'Voluntourism' Can't Solve Big Problems. That's Where 'Experteers' Come In

05/01/2015 09:34 am ET | Updated May 01, 2015
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Mark Horoszowski and Derk Norde believe the world needs more skilled people solving real problems -- not tourists hoping to give back during their next vacation.

That's why they created MovingWorlds -- an online platform that connects talented people with causes around the globe that can benefit from their expertise.

The Seattle-based group expects to send 300 "experteers" to destinations around the world in 2015, Humanosphere reported -- people like communication professionals interested in helping underserved Costa Rican children, and those with a background in business who want to empower local entrepreneurs in Guinea.

In a blog post, Horoszowski says that there's a meaningful difference between "volunteering your skills" and "voluntourism" -- when travelers incorporate charitable work into their visits abroad. It's a fast-growing trend in travel today, according to NPR: Roughly $2 billion is spent a year from more than 1.6 million volunteer tourists.

But while "voluntourism" may be well-intentioned, it doesn't always help, Horosowski explained to Humanosphere.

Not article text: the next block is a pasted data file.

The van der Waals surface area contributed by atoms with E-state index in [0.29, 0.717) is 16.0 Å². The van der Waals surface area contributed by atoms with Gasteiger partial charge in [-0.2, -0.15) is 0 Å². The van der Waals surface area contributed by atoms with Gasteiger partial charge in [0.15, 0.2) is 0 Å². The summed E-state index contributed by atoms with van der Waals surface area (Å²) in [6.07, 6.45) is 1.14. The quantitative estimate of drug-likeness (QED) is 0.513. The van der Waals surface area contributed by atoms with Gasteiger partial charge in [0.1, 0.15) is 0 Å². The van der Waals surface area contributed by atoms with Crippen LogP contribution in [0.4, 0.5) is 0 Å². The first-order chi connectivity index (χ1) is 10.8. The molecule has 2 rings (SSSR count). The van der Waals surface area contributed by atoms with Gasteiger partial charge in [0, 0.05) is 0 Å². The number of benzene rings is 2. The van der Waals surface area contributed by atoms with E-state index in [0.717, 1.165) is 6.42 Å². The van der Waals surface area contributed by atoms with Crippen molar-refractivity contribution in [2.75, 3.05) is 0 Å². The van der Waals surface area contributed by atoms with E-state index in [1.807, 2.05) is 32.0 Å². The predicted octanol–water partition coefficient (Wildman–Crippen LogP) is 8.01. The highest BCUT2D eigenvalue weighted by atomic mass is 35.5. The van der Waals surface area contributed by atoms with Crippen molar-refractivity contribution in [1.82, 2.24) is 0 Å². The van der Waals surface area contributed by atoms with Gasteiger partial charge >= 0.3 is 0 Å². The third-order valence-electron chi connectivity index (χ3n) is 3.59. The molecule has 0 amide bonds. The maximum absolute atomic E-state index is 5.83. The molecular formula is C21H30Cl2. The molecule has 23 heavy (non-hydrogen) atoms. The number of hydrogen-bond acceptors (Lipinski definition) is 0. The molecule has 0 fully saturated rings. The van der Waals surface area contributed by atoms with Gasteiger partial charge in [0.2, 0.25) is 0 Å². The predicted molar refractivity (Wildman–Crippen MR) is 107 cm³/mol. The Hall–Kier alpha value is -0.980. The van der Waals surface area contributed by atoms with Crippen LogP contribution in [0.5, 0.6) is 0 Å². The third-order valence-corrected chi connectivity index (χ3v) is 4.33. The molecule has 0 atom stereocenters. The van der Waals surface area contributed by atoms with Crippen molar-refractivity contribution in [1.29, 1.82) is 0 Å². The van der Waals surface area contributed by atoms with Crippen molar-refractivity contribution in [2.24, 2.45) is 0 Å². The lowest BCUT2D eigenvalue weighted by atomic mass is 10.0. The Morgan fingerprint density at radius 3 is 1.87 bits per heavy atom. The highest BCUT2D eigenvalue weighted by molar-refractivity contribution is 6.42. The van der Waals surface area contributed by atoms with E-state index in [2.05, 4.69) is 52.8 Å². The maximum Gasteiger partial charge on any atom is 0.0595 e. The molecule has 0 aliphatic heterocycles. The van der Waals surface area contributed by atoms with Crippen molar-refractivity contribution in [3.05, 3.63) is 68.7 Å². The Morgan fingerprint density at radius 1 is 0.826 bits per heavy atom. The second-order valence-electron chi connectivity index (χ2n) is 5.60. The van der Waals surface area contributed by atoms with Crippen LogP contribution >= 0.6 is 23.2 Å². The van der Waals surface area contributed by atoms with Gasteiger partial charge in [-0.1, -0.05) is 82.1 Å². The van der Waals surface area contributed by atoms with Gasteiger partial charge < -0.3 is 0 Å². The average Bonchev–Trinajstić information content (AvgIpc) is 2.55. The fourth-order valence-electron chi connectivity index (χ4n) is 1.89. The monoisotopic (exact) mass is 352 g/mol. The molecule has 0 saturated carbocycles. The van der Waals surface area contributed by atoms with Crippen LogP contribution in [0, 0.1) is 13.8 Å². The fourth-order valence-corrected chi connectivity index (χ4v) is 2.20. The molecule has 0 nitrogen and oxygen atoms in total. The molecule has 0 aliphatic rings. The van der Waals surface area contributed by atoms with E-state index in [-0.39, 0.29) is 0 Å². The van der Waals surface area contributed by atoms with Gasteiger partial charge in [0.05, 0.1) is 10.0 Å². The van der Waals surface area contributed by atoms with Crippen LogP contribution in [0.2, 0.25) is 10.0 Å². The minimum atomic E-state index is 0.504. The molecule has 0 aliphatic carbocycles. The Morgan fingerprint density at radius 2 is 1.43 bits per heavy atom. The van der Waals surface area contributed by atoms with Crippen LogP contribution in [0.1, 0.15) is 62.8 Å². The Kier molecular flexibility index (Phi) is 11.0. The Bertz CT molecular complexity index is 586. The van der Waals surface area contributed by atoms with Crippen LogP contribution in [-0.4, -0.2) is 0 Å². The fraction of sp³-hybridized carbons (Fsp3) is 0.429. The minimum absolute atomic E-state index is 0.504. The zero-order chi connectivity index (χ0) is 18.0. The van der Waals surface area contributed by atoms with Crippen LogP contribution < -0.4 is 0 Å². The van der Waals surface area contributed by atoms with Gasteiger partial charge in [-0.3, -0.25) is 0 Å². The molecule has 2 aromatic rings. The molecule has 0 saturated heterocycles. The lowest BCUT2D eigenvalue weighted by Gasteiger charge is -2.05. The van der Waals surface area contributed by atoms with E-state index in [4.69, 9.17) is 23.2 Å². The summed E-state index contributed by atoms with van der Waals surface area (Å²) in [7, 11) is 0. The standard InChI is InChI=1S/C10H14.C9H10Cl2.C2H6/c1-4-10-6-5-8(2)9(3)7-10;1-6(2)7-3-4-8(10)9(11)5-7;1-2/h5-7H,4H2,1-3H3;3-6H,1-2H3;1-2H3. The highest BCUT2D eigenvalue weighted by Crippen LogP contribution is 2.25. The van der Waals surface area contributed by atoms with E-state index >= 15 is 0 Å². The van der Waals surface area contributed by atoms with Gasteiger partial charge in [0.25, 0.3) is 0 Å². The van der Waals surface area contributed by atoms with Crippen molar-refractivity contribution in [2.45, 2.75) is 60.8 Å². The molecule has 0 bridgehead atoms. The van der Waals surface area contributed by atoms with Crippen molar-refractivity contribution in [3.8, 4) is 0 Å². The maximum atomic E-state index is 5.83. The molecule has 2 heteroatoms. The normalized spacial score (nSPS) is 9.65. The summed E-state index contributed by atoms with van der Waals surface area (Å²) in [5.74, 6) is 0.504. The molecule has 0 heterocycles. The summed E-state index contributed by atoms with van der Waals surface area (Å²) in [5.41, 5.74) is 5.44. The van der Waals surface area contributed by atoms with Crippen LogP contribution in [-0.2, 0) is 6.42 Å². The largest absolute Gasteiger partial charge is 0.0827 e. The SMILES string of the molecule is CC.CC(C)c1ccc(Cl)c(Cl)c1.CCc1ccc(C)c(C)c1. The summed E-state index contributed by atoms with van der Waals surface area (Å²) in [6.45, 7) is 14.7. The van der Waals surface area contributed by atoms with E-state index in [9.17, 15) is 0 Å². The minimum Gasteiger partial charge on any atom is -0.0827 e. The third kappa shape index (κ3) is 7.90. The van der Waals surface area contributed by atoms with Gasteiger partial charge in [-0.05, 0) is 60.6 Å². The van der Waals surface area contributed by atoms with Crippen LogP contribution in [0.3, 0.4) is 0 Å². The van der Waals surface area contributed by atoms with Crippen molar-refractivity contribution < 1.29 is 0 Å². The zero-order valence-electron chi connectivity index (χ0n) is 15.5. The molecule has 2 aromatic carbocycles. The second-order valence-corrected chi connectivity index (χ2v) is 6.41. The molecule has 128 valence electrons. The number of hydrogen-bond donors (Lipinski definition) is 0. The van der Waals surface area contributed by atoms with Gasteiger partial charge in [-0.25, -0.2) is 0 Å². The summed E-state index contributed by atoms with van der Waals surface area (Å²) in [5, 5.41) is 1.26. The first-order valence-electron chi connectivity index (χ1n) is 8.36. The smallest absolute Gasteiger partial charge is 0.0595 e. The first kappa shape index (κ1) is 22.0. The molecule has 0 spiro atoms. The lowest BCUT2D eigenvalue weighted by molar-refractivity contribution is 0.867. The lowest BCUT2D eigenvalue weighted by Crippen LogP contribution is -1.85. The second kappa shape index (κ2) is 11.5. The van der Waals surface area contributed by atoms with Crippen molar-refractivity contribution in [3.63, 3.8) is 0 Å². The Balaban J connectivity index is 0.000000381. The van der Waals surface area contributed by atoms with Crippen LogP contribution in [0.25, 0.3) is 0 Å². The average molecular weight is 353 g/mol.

MovingWorlds -- described as a blend of the Peace Corps and online dating -- allows poor communities, or organizations working in such communities, to have control over the "experteers" that come and help. In contrast, many development organizations from the West often go about placing volunteers in underserved regions with a "somewhat patronizing" approach: They dictate how resources should be spent, as opposed to letting those in the region have a say.

What's more, "voluntourists" don't typically have the necessary skills to make a true difference. Huffington Post blogger Pippa Biddle wrote about an experience she had while volunteering as a high school student in Tanzania:

Our mission while at the orphanage was to build a library. Turns out that we, a group of highly educated private boarding school students were so bad at the most basic construction work that each night the men had to take down the structurally unsound bricks we had laid and rebuild the structure so that, when we woke up in the morning, we would be unaware of our failure. ... Basically, we failed at the sole purpose of our being there.

On Tuesday, MovingWorlds warned that volunteers who visit Nepal in the immediate aftermath of last week's earthquake may cause more harm than good, pointing to Haiti in 2010 as an example of good intentions gone bad. An influx of travelers in the region can cause prices to inflate significantly, Horoszowski pointed out in a blog post, and a dramatic rise in volunteers in the area can place a bigger strain on the country's already compromised infrastructure.

For now, Horoszowski argued, donating money to a reputable humanitarian group is the best way to help.

"In the not too distance future, media will turn its attention elsewhere and the desire to help Nepal will diminish," he wrote. "When it does, that is when your time and talents will be needed the most."

The button below indicates how much has been raised on Crowdrise's "Nepal Earthquake Relief" page. Click to visit the site and donate.

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